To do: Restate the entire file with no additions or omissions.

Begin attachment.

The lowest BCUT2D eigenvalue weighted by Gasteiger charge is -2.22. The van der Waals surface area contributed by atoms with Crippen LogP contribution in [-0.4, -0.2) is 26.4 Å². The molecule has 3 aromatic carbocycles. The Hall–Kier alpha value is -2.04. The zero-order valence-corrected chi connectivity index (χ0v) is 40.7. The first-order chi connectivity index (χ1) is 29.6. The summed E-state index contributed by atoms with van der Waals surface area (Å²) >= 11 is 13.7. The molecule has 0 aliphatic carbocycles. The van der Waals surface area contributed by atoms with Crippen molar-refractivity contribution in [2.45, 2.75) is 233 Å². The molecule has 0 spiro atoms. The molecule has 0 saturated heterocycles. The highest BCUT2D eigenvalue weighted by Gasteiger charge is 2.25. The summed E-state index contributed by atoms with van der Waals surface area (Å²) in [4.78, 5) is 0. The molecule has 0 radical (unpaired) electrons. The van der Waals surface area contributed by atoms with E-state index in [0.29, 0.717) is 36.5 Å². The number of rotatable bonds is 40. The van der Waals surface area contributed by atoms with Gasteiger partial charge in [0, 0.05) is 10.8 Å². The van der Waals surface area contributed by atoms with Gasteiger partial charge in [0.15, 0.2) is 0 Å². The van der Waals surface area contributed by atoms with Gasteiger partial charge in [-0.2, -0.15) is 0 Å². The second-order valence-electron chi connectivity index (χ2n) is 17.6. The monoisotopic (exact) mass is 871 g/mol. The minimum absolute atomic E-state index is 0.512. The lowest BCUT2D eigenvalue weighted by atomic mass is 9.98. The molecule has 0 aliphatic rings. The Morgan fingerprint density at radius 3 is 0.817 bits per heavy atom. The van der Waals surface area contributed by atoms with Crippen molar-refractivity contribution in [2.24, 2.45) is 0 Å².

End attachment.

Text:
The lowest BCUT2D eigenvalue weighted by Gasteiger charge is -2.22. The van der Waals surface area contributed by atoms with Crippen LogP contribution in [-0.4, -0.2) is 26.4 Å². The molecule has 3 aromatic carbocycles. The Hall–Kier alpha value is -2.04. The zero-order valence-corrected chi connectivity index (χ0v) is 40.7. The first-order chi connectivity index (χ1) is 29.6. The summed E-state index contributed by atoms with van der Waals surface area (Å²) >= 11 is 13.7. The molecule has 0 aliphatic carbocycles. The van der Waals surface area contributed by atoms with Crippen molar-refractivity contribution in [2.45, 2.75) is 233 Å². The molecule has 0 spiro atoms. The molecule has 0 saturated heterocycles. The highest BCUT2D eigenvalue weighted by Gasteiger charge is 2.25. The summed E-state index contributed by atoms with van der Waals surface area (Å²) in [4.78, 5) is 0. The molecule has 0 radical (unpaired) electrons. The van der Waals surface area contributed by atoms with E-state index in [0.29, 0.717) is 36.5 Å². The number of rotatable bonds is 40. The van der Waals surface area contributed by atoms with Gasteiger partial charge in [0, 0.05) is 10.8 Å². The van der Waals surface area contributed by atoms with Gasteiger partial charge in [0.15, 0.2) is 0 Å². The van der Waals surface area contributed by atoms with Gasteiger partial charge in [-0.2, -0.15) is 0 Å². The second-order valence-electron chi connectivity index (χ2n) is 17.6. The monoisotopic (exact) mass is 871 g/mol. The minimum absolute atomic E-state index is 0.512. The lowest BCUT2D eigenvalue weighted by atomic mass is 9.98. The molecule has 0 aliphatic rings. The Morgan fingerprint density at radius 3 is 0.817 bits per heavy atom. The van der Waals surface area contributed by atoms with Crippen molar-refractivity contribution in [2.24, 2.45) is 0 Å².